Acacia name change to Vachellia

'No more Acacias in Africa'

I have been rather tardy in applying the change of name for Acacias. I am really not qualified to explain this change in taxonomy but from my (limited) understanding, there is a difference between the Acacias of Africa  and Asia compared to the Acacias of Australia. Suffice it to say that the name Acacia has been retained for the Australian wattle, while in Africa, the name Acacia has been replaced in most cases by Vachellia and in others by Senegalia.

If you feel the need for more information, I found the following website explained the situation in a reasonably simple manner and a link at the end of the article will lead you to  list of the new species names:


Is the change of name for acacias now finalized? I followed the whole business for some time, but after a while just could not keep up with it all! What is difficult to understand is that this is a complete departure from the international rules of nomenclature, as the first Acacias were described in Africa and only subsequently were the Autralian Acacias added! I understand that Australia argued that there were more species there than in Africa and on those grounds wangled it that Africa should change their Acacias to other genus names - surely that sounds like pragmatism and a break away from the normal rules - or have I perhaps got the whole thing wrong? Like you, I am reticent to change from Acacia - it feels all wrong - perhaps you or other readers could enlighten me?!!
Thank you again for a fascinating site,
Chris Hershensohn

Hi Chris

Yes, the name was finalized in 2011. The various arguments for this change are cited in an article on the website World Wide Wattle at
The article does state that '...all arguments, both for and against retypifying the genus, were properly considered by the appropriate bodies and that the decision reached was consistent with the Rules and Principles outlined in the International Code of Botanical Nomenclature.'

Since I started the website I have had to come to terms with a number of name changes, some of which have resulted in serious tongue twisting. Vachellia and Senegalia are at least easily pronounceable and the split is uncomplicated.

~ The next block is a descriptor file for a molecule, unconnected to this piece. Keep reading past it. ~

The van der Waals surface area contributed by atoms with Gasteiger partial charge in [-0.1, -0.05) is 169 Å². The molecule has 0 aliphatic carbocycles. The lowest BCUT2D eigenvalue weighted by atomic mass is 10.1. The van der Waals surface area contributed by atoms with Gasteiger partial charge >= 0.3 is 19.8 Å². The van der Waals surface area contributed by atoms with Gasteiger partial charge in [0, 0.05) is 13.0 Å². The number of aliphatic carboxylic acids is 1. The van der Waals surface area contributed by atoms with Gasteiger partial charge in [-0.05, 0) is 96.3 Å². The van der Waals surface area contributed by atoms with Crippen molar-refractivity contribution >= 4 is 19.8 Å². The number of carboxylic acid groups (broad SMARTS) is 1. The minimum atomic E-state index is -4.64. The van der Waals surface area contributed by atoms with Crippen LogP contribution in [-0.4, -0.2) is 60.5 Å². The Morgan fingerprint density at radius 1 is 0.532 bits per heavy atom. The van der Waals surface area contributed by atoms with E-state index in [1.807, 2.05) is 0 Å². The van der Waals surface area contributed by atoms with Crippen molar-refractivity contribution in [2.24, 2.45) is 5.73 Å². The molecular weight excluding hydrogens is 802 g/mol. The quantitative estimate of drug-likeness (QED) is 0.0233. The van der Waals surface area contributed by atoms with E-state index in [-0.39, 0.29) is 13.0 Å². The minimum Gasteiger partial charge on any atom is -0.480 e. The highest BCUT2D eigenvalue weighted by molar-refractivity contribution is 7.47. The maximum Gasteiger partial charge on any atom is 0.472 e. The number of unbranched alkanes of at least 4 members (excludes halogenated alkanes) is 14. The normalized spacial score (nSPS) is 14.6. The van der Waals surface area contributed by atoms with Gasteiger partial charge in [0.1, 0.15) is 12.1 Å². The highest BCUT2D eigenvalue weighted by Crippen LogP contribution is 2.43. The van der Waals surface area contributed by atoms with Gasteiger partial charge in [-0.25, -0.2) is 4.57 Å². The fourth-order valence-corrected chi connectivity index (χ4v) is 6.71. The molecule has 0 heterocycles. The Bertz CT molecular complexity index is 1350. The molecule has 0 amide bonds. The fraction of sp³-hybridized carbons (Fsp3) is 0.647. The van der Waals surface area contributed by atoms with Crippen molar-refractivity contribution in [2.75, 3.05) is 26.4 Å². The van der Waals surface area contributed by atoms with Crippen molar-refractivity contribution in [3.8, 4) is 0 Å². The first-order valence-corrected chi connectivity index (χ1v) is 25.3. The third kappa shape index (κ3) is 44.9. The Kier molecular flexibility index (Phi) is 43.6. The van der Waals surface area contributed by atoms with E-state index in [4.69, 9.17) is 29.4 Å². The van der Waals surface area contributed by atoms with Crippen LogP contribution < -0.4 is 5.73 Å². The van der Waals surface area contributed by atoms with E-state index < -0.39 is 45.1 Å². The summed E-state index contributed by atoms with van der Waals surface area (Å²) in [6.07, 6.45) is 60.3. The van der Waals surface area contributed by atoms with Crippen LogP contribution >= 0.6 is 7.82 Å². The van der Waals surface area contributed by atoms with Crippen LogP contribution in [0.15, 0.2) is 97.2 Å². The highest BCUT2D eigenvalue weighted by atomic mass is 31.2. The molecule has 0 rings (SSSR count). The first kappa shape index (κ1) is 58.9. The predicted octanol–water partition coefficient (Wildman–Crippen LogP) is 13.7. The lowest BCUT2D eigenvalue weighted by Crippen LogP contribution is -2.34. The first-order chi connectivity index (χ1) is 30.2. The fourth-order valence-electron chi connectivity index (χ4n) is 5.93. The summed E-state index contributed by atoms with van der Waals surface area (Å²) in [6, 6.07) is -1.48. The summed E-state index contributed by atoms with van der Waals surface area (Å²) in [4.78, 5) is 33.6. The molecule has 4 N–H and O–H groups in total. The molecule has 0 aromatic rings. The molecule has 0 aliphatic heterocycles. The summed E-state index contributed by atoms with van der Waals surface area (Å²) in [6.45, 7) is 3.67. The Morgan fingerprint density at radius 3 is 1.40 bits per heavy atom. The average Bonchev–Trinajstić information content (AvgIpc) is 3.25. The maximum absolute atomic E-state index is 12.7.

I have recently come across changes being made in the 'Aloe' world that I find really difficult: Haworthias have been divided into Haworthia, Haworthiopsis and Tulista; tree aloes have been re-named Aloidendron (eg. Aloidendron barberaea); some of the scrambling aloes have been re-named Aloiampelos (eg. Aloiampelos ciliarus) and the genus Chortolirion (tiny grass aloes) has been transferred to the Aloe genus. As further molecular studies are carried out I am sure there will be many more changes in the future.

The same sort of changes are taking place in the bird world as well. Genetic and molecular studies certainly bring home to us that the diversity of species is far greater than we could ever have imagined.

Kind regards

I've recently moved into a new house in Roosevelt Park Jhbg. I discovered this shrub /tree growing near the swimming pool. What you can't see in the image are the thorns and white coluring of the branches.

I am also struggling to Id the plant. I destroy alien invasive plants and the Brambles are important invaders. I do not destroy the above plant because, although it is a Bramble (Rubus spp), I think it is indigenous.I think it is a Rubus rigidula, which is indigenous and produces a very tasty rasberry-like fruit. If you get confirmation please let me know.

The Latin word acacia is a direct conversion from the Greek akakia (linked to akantha, meaning a thorn or prickle), and simply meant a thorn tree (as seen in Africa & Asia); the Latin acanthus was the name given to an evergreen Egyptian thorn tree. The trees known as Acacias in Australia are to the best of my knowledge unarmed (no thorns) and some even have only primitive simple leaves rather than the lovely bi-pinnate leaves of true Acacias, therefore strictly speaking they have no right to the name and in particular the genus Acacia; they might be better called Mimosas. It is quite astonishing how much nonsense has been churned out on this subject!

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